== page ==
Thursday, August 9, 2012

On Greed

"So you think that money is the root of all evil?" said Francisco d'Aconia. "Have you ever asked what is the root of money? Money is a tool of exchange, which can't exist unless there are goods produced and men able to produce them. Money is the material shape of the principle that men who wish to deal with one another must deal by trade and give value for value. Money is not the tool of the moochers, who claim your product by tears, or of the looters, who take it from you by force. Money is made possible only by the men who produce. Is this what you consider evil?

"When you accept money in payment for your effort, you do so only on the conviction that you will exchange it for the product of the effort of others. It is not the moochers or the looters who give value to money. Not an ocean of tears nor all the guns in the world can transform those pieces of paper in your wallet into the bread you will need to survive tomorrow. Those pieces of paper, which should have been gold, are a token of honor – your claim upon the energy of the men who produce.

I’ve had this "money speech" from Atlas Shrugged on the bulletin board over my desk for about a year now.  It's great, and I hope you'll hit the link and read all of it. 

There are three ways to get money:

1) Steal it.
2) Win it/Inherit it/Find it.
3) Swap something of value for it.

On the other hand, there are three things you can do with money:

1) Have it stolen from you/Lose it to taxes.
2) Give it away.
3) Swap something of value for it.

When we say that someone is greedy, we usually mean that he hangs on to more of his money or more of his “stuff” than we think a normal person would. He doesn’t give away much of it or swap much of it for other stuff.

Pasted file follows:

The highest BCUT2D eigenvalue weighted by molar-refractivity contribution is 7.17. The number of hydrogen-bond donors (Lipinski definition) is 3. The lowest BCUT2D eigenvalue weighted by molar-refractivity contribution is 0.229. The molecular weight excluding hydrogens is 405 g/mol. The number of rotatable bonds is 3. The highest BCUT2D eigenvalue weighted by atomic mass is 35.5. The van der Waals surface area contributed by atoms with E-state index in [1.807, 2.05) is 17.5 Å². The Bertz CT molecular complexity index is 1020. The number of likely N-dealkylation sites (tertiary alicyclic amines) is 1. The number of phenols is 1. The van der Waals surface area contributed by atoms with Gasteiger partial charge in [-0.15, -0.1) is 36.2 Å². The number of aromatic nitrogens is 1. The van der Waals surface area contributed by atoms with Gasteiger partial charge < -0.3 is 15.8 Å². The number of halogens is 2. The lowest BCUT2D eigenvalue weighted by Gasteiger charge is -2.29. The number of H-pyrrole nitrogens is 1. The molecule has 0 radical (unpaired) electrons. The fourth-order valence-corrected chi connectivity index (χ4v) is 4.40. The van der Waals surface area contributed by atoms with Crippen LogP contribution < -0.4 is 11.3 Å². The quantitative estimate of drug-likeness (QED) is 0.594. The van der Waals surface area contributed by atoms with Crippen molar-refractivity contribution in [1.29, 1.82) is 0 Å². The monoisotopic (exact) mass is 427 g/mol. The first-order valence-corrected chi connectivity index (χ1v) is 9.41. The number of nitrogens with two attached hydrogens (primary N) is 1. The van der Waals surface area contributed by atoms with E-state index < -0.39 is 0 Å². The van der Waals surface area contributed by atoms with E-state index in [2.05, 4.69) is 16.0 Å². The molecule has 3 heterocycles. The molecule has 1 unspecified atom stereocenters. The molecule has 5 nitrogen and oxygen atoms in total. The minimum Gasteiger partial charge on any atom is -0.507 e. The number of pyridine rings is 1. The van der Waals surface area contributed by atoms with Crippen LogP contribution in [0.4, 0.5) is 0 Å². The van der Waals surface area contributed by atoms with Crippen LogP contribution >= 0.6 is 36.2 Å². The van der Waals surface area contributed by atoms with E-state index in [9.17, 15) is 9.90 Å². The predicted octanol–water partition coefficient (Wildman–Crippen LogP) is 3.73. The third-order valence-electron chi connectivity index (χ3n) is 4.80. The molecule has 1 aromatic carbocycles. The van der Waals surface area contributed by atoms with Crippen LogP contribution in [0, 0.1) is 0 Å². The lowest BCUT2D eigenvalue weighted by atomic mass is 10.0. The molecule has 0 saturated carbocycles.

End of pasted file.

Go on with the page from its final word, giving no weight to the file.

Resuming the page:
But if the greedy man came by his money honestly, through methods #2 or #3, that means he either swapped something of value for the money, or someone else did (probably a parent) who wanted him to have the proceeds.

Webster defines “Greed” as “a selfish and excessive desire for more of something (such as money) than is needed”. Whether the following people have that selfish and excessive desire isn’t really known, but they do have far more than is needed. They lead off the Fortune 400 list of richest Americans. Here are the Top Ten:

10. Alice Walton | Worth: $20.9 billion (Wal-Mart)
9. Jim Walton | Worth: $21.1 billion (Wal-Mart)
8. Sheldon Adelson | Worth: $21.5 billion (Casinos)
7. George Soros | Worth: 22 billion (Hedge Funds)
6. Christy Walton | $24.5 billion (Wal-Mart)
4. David Koch | Worth: $25 billion (diversified)
4. Charles Koch | Worth: $25 billion (diversified)
3. Larry Ellison | Worth: $33 billion (Oracle)
2. Warren Buffet | Worth: $39 billion (Berkshire Hathaway)
1. Bill Gates | Worth: $59 billion (Microsoft)

I’m writing this on a computer that uses Microsoft programs, I just finished shipping four truckloads of display equipment to Wal-Mart, the facility I’m working in has leased 30,000 square feet of space to TTI (owned by Warren Buffett), and I read websites partially sponsored by the Koch brothers every week. (The Agitator, Cato, etc.) I have no idea what Larry Ellison does, but I’m sure that this laptop is a better machine as a result. George Soros is the only outlier, in that I can’t quite determine how he’s made my life better, other than donating vast sums of money for drug policy reform in the U.S.